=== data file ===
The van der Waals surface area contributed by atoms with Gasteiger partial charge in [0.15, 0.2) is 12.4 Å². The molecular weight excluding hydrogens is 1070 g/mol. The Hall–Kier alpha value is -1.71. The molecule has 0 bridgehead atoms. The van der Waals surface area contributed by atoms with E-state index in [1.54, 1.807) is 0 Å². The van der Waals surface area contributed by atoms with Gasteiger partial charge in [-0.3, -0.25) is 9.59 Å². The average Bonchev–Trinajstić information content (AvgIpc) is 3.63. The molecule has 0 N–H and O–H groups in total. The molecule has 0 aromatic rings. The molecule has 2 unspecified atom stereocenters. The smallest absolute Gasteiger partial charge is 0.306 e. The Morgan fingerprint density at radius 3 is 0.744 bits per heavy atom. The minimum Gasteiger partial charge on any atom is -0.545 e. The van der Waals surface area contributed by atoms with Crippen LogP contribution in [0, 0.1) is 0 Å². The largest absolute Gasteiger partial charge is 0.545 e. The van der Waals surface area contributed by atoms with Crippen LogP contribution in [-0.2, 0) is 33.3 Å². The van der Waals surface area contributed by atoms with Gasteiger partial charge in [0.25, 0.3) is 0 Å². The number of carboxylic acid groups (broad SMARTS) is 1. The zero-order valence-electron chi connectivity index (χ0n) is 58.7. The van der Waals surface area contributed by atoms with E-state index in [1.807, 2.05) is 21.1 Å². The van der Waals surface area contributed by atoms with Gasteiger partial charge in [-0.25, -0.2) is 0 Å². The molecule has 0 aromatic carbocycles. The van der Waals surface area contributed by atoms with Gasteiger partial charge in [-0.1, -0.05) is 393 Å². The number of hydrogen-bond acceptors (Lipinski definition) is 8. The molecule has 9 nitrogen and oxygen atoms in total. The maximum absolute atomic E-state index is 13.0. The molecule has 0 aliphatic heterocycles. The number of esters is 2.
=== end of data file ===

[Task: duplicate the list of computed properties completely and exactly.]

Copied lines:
The van der Waals surface area contributed by atoms with Gasteiger partial charge in [0.15, 0.2) is 12.4 Å². The molecular weight excluding hydrogens is 1070 g/mol. The Hall–Kier alpha value is -1.71. The molecule has 0 bridgehead atoms. The van der Waals surface area contributed by atoms with E-state index in [1.54, 1.807) is 0 Å². The van der Waals surface area contributed by atoms with Gasteiger partial charge in [-0.3, -0.25) is 9.59 Å². The average Bonchev–Trinajstić information content (AvgIpc) is 3.63. The molecule has 0 N–H and O–H groups in total. The molecule has 0 aromatic rings. The molecule has 2 unspecified atom stereocenters. The smallest absolute Gasteiger partial charge is 0.306 e. The Morgan fingerprint density at radius 3 is 0.744 bits per heavy atom. The minimum Gasteiger partial charge on any atom is -0.545 e. The van der Waals surface area contributed by atoms with Crippen LogP contribution in [0, 0.1) is 0 Å². The largest absolute Gasteiger partial charge is 0.545 e. The van der Waals surface area contributed by atoms with Crippen LogP contribution in [-0.2, 0) is 33.3 Å². The van der Waals surface area contributed by atoms with Gasteiger partial charge in [0.25, 0.3) is 0 Å². The number of carboxylic acid groups (broad SMARTS) is 1. The zero-order valence-electron chi connectivity index (χ0n) is 58.7. The van der Waals surface area contributed by atoms with E-state index in [1.807, 2.05) is 21.1 Å². The van der Waals surface area contributed by atoms with Gasteiger partial charge in [-0.25, -0.2) is 0 Å². The molecule has 0 aromatic carbocycles. The van der Waals surface area contributed by atoms with Gasteiger partial charge in [-0.1, -0.05) is 393 Å². The number of hydrogen-bond acceptors (Lipinski definition) is 8. The molecule has 9 nitrogen and oxygen atoms in total. The maximum absolute atomic E-state index is 13.0. The molecule has 0 aliphatic heterocycles. The number of esters is 2.